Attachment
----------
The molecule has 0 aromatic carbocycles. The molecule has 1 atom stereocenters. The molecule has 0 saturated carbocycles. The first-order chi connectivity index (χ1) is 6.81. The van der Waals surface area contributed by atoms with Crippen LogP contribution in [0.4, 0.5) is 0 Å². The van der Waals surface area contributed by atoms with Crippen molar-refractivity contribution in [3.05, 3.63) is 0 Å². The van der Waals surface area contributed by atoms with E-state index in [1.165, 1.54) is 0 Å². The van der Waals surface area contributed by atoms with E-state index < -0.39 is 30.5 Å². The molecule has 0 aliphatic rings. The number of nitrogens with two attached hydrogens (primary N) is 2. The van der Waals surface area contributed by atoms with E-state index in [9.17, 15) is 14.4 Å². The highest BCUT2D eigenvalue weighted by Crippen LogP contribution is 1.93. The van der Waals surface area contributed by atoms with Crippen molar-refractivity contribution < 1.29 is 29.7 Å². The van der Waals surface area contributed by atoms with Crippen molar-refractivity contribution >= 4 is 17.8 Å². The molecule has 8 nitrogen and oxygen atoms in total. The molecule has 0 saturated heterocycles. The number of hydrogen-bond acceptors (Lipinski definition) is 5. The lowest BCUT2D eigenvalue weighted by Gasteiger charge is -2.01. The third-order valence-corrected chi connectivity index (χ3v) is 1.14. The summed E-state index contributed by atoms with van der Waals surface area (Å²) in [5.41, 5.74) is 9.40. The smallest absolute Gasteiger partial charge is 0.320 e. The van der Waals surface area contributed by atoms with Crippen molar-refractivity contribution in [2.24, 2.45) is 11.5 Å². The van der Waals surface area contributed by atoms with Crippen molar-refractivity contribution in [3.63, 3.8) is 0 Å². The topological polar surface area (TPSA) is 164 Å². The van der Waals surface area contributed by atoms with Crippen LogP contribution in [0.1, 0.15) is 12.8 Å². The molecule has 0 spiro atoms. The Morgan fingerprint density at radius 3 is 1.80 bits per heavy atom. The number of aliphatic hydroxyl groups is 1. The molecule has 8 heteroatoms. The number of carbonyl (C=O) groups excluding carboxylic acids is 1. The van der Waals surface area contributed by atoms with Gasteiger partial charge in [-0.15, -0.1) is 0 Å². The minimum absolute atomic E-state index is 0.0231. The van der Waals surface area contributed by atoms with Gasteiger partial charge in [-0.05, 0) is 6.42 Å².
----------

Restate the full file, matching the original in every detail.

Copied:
The molecule has 0 aromatic carbocycles. The molecule has 1 atom stereocenters. The molecule has 0 saturated carbocycles. The first-order chi connectivity index (χ1) is 6.81. The van der Waals surface area contributed by atoms with Crippen LogP contribution in [0.4, 0.5) is 0 Å². The van der Waals surface area contributed by atoms with Crippen molar-refractivity contribution in [3.05, 3.63) is 0 Å². The van der Waals surface area contributed by atoms with E-state index in [1.165, 1.54) is 0 Å². The van der Waals surface area contributed by atoms with E-state index < -0.39 is 30.5 Å². The molecule has 0 aliphatic rings. The number of nitrogens with two attached hydrogens (primary N) is 2. The van der Waals surface area contributed by atoms with E-state index in [9.17, 15) is 14.4 Å². The highest BCUT2D eigenvalue weighted by Crippen LogP contribution is 1.93. The van der Waals surface area contributed by atoms with Crippen molar-refractivity contribution < 1.29 is 29.7 Å². The van der Waals surface area contributed by atoms with Crippen molar-refractivity contribution >= 4 is 17.8 Å². The molecule has 8 nitrogen and oxygen atoms in total. The molecule has 0 saturated heterocycles. The number of hydrogen-bond acceptors (Lipinski definition) is 5. The lowest BCUT2D eigenvalue weighted by Gasteiger charge is -2.01. The third-order valence-corrected chi connectivity index (χ3v) is 1.14. The summed E-state index contributed by atoms with van der Waals surface area (Å²) in [5.41, 5.74) is 9.40. The smallest absolute Gasteiger partial charge is 0.320 e. The van der Waals surface area contributed by atoms with Crippen molar-refractivity contribution in [2.24, 2.45) is 11.5 Å². The van der Waals surface area contributed by atoms with Crippen molar-refractivity contribution in [3.63, 3.8) is 0 Å². The topological polar surface area (TPSA) is 164 Å². The van der Waals surface area contributed by atoms with Crippen LogP contribution in [0.1, 0.15) is 12.8 Å². The molecule has 0 spiro atoms. The Morgan fingerprint density at radius 3 is 1.80 bits per heavy atom. The number of aliphatic hydroxyl groups is 1. The molecule has 8 heteroatoms. The number of carbonyl (C=O) groups excluding carboxylic acids is 1. The van der Waals surface area contributed by atoms with Gasteiger partial charge in [-0.15, -0.1) is 0 Å². The minimum absolute atomic E-state index is 0.0231. The van der Waals surface area contributed by atoms with Gasteiger partial charge in [-0.05, 0) is 6.42 Å².